Monday, December 29, 2008

I'm from Uptown..we all mixed up!

I should start by saying although I am a trained ethno-musicologist and singer, this blog is a place for me to real talk you and offer references and format for proper dialogue on the topics of Diaspora Music Connections. Im not here all the time on my perfect grammar ish, rather i choose to focus on perfect vernacular and retelling of history.

I am a firm believer in Diaspora exposure and community building. Black people are constantly segregating from other Black people (yeah I said it). Dominicans don't want to be affiliated with Puerto Ricans or Haitians, Black Americans and West Indians don't want to be related..mad stupid shit. I grew up in a diverse community of Diaspora members, Puerto Rican family members, extended Panamanian, Jamaica, Peruvian, Trinidadian, Malian, Ghanaian family friends, and obviously my share of South and North American Black and Latino. There was never a time when I was asked to deny my affliation with any of these people or their traditions. I was raised to see that all of these traditions belong to me and my people.

I've spent the last 4 years with students throughout Harlem teaching Diaspora Music History. I created a curricula on Black Music History that expanded to a full Diaspora Music History curriculum introducing Celia Cruz, Sam Cooke, work songs, ring shouts and Fela Kuti etc.. in a literacy and performance after school program. My students were mostly girls, 8-13 years old that didnt care about there grades or being noticed for being smart. However, they wanted to get on stage, and they wanted to prove to me, their teacher ("that is a real singer" as they would say) that they could do what they had to to get what they wanted. So they watched documentaries, listened to countless recordings and wrote listening reports and took semester exams. Several times throughout the year the girls presented full vocal productions and got their celebrity 15 on. All in all I watched them become very proud of themselves and each of them developed a beautiful sense of responsibility and capability. My little homies are already a big deal, you'll see.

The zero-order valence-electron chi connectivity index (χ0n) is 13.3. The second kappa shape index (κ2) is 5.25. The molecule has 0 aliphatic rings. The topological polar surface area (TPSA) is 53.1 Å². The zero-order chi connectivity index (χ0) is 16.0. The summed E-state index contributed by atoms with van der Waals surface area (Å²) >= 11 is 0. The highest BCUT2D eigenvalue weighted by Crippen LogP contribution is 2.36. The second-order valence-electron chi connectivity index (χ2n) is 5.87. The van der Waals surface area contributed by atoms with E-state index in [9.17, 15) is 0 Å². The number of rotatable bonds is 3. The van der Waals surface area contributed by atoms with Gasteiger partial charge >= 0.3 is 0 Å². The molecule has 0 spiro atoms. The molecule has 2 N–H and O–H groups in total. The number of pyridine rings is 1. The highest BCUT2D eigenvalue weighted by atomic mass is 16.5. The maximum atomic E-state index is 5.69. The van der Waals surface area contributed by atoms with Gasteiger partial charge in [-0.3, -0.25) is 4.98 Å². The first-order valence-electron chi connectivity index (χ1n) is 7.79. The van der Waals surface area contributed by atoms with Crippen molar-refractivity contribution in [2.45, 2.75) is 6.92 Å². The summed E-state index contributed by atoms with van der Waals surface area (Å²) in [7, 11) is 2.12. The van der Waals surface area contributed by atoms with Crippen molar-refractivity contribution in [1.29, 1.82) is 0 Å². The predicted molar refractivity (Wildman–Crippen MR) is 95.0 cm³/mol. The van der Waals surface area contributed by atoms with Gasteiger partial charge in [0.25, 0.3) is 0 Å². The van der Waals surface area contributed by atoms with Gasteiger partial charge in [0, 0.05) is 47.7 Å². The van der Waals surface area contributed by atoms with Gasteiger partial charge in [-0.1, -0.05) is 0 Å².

So I do a lot of what I do for them. So they can understand the value in documenting our history and creating bridges in the present instead of depending on the values of the past. We unfortunately aren't living like those people always being torn apart, that had to put family first. Because of the loss of some of those old school traditions, we have also forgotten the importance of maintaining the stories of our life so that the world will learn from us as we have learned from our elders.

So basically this blog is just a place for me to tell the world the history of how my kin of vigorous griots and I changed time and revived magic in these days.

No comments:

Post a Comment